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BMC Genomics. 2017 Jul 25;18(1):562. doi: 10.1186/s12864-017-3941-x.

The MalR type regulator AcrC is a transcriptional repressor of acarbose biosynthetic genes in Actinoplanes sp. SE50/110.

Author information

1
Microbial Genomics and Biotechnology, Center for Biotechnology, Bielefeld University, Universitätsstraße 27, 33615, Bielefeld, Germany.
2
Senior Research Group in Genome Research of Industrial Microorganisms, Center for Biotechnology, Bielefeld University, Universitätsstraße 27, 33615, Bielefeld, Germany.
3
Product Supply, Bayer Pharma AG, Friedrich Ebert Str. 217-475, 42117, Wuppertal, Germany.
4
Microbial Genomics and Biotechnology, Center for Biotechnology, Bielefeld University, Universitätsstraße 27, 33615, Bielefeld, Germany. Joern.Kalinowski@cebitec.uni-bielefeld.de.

Abstract

BACKGROUND:

Acarbose is used in the treatment of diabetes mellitus type II and is produced by Actinoplanes sp. SE50/110. Although the biosynthesis of acarbose has been intensively studied, profound knowledge about transcription factors involved in acarbose biosynthesis and their binding sites has been missing until now. In contrast to acarbose biosynthetic gene clusters in Streptomyces spp., the corresponding gene cluster of Actinoplanes sp. SE50/110 lacks genes for transcriptional regulators.

RESULTS:

The acarbose regulator C (AcrC) was identified through an in silico approach by aligning the LacI family regulators of acarbose biosynthetic gene clusters in Streptomyces spp. with the Actinoplanes sp. SE50/110 genome. The gene for acrC, located in a head-to-head arrangement with the maltose/maltodextrin ABC transporter malEFG operon, was deleted by introducing PCR targeting for Actinoplanes sp. SE50/110. Characterization was carried out through cultivation experiments, genome-wide microarray hybridizations, and RT-qPCR as well as electrophoretic mobility shift assays for the elucidation of binding motifs. The results show that AcrC binds to the intergenic region between acbE and acbD in Actinoplanes sp. SE50/110 and acts as a transcriptional repressor on these genes. The transcriptomic profile of the wild type was reconstituted through a complementation of the deleted acrC gene. Additionally, regulatory sequence motifs for the binding of AcrC were identified in the intergenic region of acbE and acbD. It was shown that AcrC expression influences acarbose formation in the early growth phase. Interestingly, AcrC does not regulate the malEFG operon.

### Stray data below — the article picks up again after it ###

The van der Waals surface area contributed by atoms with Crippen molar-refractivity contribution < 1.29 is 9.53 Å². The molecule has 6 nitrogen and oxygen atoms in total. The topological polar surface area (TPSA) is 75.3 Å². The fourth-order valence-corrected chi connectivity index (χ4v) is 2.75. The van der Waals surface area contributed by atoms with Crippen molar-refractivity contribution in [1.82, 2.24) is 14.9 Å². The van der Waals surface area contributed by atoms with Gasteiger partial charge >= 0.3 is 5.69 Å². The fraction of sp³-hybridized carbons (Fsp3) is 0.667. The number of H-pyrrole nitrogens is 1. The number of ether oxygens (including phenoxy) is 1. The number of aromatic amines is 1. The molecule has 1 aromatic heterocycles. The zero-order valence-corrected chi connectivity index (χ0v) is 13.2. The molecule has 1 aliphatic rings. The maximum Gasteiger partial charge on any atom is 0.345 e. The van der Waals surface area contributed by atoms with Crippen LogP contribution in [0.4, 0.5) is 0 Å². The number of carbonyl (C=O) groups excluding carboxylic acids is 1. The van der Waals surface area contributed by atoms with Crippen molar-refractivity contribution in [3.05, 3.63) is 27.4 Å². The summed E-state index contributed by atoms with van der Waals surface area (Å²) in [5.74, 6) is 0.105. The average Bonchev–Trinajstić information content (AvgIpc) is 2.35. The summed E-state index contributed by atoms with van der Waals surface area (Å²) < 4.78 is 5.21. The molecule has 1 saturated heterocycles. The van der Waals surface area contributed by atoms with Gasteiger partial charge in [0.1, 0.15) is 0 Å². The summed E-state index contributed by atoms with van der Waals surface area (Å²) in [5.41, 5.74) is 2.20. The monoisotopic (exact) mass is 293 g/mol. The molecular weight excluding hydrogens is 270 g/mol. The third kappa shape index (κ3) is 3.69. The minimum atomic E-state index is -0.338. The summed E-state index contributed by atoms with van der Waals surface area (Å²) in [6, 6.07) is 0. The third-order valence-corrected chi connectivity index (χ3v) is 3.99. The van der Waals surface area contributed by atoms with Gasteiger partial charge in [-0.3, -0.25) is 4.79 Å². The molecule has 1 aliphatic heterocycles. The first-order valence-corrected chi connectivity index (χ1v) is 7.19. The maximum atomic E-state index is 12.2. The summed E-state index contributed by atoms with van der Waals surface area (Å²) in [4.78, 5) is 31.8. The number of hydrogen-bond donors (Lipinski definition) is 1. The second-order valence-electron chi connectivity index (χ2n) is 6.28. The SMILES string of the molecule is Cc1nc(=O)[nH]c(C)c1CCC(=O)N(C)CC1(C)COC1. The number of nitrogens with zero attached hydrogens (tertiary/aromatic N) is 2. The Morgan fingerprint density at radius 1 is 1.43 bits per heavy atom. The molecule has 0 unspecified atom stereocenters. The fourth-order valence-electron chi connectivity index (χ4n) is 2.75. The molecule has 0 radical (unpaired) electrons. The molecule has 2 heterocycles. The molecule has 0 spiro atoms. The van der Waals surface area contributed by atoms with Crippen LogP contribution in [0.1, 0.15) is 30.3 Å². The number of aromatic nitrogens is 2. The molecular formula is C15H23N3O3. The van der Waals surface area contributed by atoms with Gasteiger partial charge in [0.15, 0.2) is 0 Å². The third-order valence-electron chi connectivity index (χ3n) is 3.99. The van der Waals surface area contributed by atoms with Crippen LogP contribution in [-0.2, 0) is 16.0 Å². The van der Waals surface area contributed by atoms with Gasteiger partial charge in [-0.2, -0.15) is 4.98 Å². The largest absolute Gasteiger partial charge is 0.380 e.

CONCLUSIONS:

This study characterizes the first known transcription factor of the acarbose biosynthetic gene cluster in Actinoplanes sp. SE50/110. It therefore represents an important step for understanding the regulatory network of this organism. Based on this work, rational strain design for improving the biotechnological production of acarbose can now be implemented.

KEYWORDS:

Acarbose; AcrC; Actinomycetes; Actinoplanes; MalR; Transcriptional regulation

PMID:
28743243
PMCID:
PMC5526262
DOI:
10.1186/s12864-017-3941-x
[Indexed for MEDLINE]
Free PMC Article

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